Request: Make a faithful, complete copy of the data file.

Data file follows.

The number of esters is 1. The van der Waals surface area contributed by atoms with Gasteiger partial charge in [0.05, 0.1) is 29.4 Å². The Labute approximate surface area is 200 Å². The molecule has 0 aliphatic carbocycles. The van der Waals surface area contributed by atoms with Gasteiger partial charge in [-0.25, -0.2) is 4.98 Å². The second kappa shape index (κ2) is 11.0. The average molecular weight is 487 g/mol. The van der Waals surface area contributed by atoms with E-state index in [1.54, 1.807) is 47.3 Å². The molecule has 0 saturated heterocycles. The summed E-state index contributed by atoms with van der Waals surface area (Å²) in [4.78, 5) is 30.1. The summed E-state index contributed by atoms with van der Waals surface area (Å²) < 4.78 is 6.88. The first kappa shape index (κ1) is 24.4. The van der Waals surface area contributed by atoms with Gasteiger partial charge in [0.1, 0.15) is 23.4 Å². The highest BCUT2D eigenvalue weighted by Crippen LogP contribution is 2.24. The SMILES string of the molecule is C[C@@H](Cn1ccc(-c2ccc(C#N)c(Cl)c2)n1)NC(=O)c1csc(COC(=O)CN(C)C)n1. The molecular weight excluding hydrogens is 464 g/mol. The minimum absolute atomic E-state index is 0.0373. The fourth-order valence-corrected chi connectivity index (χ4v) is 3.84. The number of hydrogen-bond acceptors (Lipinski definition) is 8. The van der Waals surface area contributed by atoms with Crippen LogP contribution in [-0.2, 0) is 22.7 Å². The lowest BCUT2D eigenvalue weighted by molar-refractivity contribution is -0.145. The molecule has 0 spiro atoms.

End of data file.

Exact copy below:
The number of esters is 1. The van der Waals surface area contributed by atoms with Gasteiger partial charge in [0.05, 0.1) is 29.4 Å². The Labute approximate surface area is 200 Å². The molecule has 0 aliphatic carbocycles. The van der Waals surface area contributed by atoms with Gasteiger partial charge in [-0.25, -0.2) is 4.98 Å². The second kappa shape index (κ2) is 11.0. The average molecular weight is 487 g/mol. The van der Waals surface area contributed by atoms with E-state index in [1.54, 1.807) is 47.3 Å². The molecule has 0 saturated heterocycles. The summed E-state index contributed by atoms with van der Waals surface area (Å²) in [4.78, 5) is 30.1. The summed E-state index contributed by atoms with van der Waals surface area (Å²) < 4.78 is 6.88. The first kappa shape index (κ1) is 24.4. The van der Waals surface area contributed by atoms with Gasteiger partial charge in [0.1, 0.15) is 23.4 Å². The highest BCUT2D eigenvalue weighted by Crippen LogP contribution is 2.24. The SMILES string of the molecule is C[C@@H](Cn1ccc(-c2ccc(C#N)c(Cl)c2)n1)NC(=O)c1csc(COC(=O)CN(C)C)n1. The molecular weight excluding hydrogens is 464 g/mol. The minimum absolute atomic E-state index is 0.0373. The fourth-order valence-corrected chi connectivity index (χ4v) is 3.84. The number of hydrogen-bond acceptors (Lipinski definition) is 8. The van der Waals surface area contributed by atoms with Crippen LogP contribution in [-0.2, 0) is 22.7 Å². The lowest BCUT2D eigenvalue weighted by molar-refractivity contribution is -0.145. The molecule has 0 spiro atoms.